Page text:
‘Fault Lines On The Face Of China: 50 Reasons Why China May Never Be Great’ - Excerpt 51
“Coming from countries like Canada and Britain, the authors have the ability to appreciate coming second or third, even the necessity of it. There is true glory in silver and bronze.
Not if you are a citizen of China. Unless you achieve gold medal ranking, your accomplishments will disappear along with hundreds of thousands of other second and third place finishers. On Chinese television, if you win on a live broadcast, you are certain to be replayed over and over. If you or your team loses, a terse three sentences on the evening’s sports program will be all the glory you will receive.
An example of the obsession with coming first was seen after the 2004 Athens Olympics, when only gold-medal winners from mainland China were allowed the grace of celebrating their achievements in front of politicians and the public in Hong Kong. Silver and bronze medal winners had to be content with the warmth of family congratulations at home, out of the limelight. Only mere fractions of distance and milliseconds of time separate winners from losers. But in China the gulf between winners and loser is physical, spiritual, and huge.”
‘…the ability to appreciate coming second or third’ – or perhaps even fourth, which is where ‘we,’ the British, came in the Olympics. ‘We’ are of course celebrating, since though we had hoped to retain the third place slot we had held for much of the games, we were content to end up fourth. Best result in a century and so on.
But what is ‘we’? I am British, and I do feel a certain sense of pleasure that Britain has done so well at the Olympics. And I could get pugnacious about it, could point out that with ‘our’ population base, being 60 million or so, we won one gold per 3.15 million people, and that China, with its base of 1.6 billion, won one gold per 31 million. Does that make Britain ten times better than China?
Yet in the end I cannot really feel much sense of personal pride. I honor the achievement of the British athletes, just like I honor the victories of the Chinese athletes. But it does not really have anything to say about what Britain is, or how the world should view the nation. These victories are ultimately just personal events.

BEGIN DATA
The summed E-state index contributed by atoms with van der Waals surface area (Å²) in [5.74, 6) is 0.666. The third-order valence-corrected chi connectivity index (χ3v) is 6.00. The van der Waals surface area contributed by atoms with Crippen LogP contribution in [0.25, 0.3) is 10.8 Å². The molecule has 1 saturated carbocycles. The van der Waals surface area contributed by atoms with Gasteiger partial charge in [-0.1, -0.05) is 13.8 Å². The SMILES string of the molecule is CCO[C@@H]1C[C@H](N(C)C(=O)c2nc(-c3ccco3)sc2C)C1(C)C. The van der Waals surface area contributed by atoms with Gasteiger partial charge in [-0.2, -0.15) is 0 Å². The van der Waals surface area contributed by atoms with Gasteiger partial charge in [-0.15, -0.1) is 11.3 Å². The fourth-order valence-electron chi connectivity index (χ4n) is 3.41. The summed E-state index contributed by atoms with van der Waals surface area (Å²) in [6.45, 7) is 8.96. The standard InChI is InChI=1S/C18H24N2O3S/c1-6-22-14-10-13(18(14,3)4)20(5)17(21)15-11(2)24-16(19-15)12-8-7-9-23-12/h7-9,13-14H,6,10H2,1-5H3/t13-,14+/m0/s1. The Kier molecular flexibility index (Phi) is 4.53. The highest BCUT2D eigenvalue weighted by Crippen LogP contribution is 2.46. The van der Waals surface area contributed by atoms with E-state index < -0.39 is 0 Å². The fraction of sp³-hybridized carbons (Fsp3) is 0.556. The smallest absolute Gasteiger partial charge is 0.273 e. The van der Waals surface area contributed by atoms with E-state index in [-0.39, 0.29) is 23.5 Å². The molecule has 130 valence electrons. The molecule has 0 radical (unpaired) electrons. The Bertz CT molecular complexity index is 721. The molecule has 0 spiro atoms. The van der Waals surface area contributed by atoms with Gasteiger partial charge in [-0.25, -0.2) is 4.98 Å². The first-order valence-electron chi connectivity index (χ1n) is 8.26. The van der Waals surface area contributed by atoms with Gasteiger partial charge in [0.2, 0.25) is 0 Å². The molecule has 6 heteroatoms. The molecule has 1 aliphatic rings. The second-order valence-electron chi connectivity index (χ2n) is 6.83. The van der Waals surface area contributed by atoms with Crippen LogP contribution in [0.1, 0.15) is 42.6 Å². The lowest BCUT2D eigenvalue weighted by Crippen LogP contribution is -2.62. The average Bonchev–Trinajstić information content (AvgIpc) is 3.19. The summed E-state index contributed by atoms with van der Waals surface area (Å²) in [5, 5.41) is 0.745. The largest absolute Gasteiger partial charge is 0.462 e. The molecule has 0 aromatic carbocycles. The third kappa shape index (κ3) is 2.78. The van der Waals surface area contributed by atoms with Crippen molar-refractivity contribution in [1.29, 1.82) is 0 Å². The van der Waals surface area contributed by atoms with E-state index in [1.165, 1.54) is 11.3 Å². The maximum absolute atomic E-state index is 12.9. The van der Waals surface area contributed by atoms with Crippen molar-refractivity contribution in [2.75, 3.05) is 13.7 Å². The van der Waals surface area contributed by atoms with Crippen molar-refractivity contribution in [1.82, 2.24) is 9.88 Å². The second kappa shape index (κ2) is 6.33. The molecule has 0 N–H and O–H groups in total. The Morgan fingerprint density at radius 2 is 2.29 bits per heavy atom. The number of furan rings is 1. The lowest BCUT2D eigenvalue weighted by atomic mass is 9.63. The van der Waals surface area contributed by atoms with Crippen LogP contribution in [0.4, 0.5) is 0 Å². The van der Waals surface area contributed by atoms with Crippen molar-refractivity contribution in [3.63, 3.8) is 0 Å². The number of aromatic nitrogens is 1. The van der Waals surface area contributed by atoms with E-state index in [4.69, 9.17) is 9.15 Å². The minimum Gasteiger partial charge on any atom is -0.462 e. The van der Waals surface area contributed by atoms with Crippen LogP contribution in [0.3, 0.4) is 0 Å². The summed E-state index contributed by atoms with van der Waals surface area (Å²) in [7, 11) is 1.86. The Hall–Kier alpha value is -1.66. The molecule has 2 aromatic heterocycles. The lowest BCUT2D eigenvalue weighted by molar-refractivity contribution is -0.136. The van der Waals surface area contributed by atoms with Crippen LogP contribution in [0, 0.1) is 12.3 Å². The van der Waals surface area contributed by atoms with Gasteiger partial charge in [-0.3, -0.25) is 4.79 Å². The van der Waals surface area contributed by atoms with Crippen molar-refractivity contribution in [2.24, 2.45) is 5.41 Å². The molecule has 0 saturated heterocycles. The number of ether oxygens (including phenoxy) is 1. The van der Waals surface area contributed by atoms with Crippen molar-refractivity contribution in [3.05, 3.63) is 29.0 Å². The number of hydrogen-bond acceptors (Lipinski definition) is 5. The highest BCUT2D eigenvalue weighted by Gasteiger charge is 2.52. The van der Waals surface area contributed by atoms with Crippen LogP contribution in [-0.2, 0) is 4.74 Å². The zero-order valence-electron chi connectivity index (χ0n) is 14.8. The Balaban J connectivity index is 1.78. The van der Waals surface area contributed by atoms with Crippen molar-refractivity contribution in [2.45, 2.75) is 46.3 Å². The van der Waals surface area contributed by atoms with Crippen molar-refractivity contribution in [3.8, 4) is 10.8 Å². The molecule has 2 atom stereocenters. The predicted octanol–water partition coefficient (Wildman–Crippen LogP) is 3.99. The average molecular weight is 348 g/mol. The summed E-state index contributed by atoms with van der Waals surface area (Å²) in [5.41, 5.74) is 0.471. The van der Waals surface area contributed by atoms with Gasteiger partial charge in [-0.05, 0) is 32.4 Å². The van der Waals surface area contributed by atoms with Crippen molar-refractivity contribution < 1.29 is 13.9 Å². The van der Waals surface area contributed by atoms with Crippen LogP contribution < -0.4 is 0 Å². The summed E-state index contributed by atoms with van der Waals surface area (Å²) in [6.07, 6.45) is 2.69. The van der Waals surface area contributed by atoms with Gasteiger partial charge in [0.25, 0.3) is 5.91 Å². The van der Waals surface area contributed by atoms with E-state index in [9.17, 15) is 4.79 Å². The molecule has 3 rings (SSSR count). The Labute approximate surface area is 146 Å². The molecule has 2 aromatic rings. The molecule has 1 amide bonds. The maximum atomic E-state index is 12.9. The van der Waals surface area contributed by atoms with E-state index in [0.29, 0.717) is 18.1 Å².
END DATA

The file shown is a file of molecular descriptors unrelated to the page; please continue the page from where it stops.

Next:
The cult of personal victory is fine; but the idea of national victory is dangerous and threatening. And it leads to great sacrifices, as so many of China’s almost-made-it athletes know. The pressure to win, to win gold, finally does more harm than good.
‘Fault Lines On The Face Of China: 50 Reasons Why China May Never Be Great’ - Excerpt 52
“For China, coming first in major international competitions is almost a matter of life and death, and is comparable to a major military campaign. Liu Peng, President of the Chinese Olympic Committee, said in early 2007 that “Battle preparations for the 2008 Olympic Games are in a grave state. To the outside, we must display humble troops and keep a low profile, but inwardly we must plant grand ambition to scale great heights, and there can be absolutely no slackening.” Would words of actual war be any less bombastic? Would the call to arms be any less spiritually demanding?
The pursuit of titles is so dominant that it restricts the personal freedom of athletes. In late 2006 Liu Peng announced ‘In order to prepare for the 2008 Beijing Olympics, our country’s athletes, including celebrity athletes, are banned from participating in all kinds of social activities.’ In typical Chinese fashion, what was meant by “social activities” was not specified. And while media suggested the ruling was primarily aimed at sports stars who gave commercial endorsements to products, the vaguely worded nature of the statement meant it could be used to control athletes in the widest possible range of ways.
In China, trying counts for very little. All that matters is success, and the concept of the ‘noble failure’ is virtually non-existent. The ‘success at all costs’ attitude is at the root of many other social phenomena observable in China today. It is the reason behind the stock market frenzy, and the reason behind the fact that manufacturers are willing to sell low quality or dangerous goods just so that they can close the deal. It underlies China’s conspicuous consumption, and it explains why students are expected to seek financial success over personal satisfaction – and why the student who wants to be an artist or musician faces social derision.”